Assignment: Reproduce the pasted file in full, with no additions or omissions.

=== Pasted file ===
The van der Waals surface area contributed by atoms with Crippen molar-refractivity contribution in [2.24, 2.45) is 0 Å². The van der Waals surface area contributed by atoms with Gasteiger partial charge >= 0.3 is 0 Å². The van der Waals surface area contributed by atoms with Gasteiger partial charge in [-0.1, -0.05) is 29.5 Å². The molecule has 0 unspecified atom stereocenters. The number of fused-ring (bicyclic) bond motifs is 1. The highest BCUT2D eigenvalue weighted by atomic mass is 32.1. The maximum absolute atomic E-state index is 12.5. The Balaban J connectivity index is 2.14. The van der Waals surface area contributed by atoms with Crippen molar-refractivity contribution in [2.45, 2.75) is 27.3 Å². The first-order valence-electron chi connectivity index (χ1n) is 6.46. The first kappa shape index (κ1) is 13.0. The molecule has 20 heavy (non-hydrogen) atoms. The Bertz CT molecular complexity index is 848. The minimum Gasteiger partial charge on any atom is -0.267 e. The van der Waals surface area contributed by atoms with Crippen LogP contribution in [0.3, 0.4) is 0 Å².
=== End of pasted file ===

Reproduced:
The van der Waals surface area contributed by atoms with Crippen molar-refractivity contribution in [2.24, 2.45) is 0 Å². The van der Waals surface area contributed by atoms with Gasteiger partial charge >= 0.3 is 0 Å². The van der Waals surface area contributed by atoms with Gasteiger partial charge in [-0.1, -0.05) is 29.5 Å². The molecule has 0 unspecified atom stereocenters. The number of fused-ring (bicyclic) bond motifs is 1. The highest BCUT2D eigenvalue weighted by atomic mass is 32.1. The maximum absolute atomic E-state index is 12.5. The Balaban J connectivity index is 2.14. The van der Waals surface area contributed by atoms with Crippen molar-refractivity contribution in [2.45, 2.75) is 27.3 Å². The first-order valence-electron chi connectivity index (χ1n) is 6.46. The first kappa shape index (κ1) is 13.0. The molecule has 20 heavy (non-hydrogen) atoms. The Bertz CT molecular complexity index is 848. The minimum Gasteiger partial charge on any atom is -0.267 e. The van der Waals surface area contributed by atoms with Crippen LogP contribution in [0.3, 0.4) is 0 Å².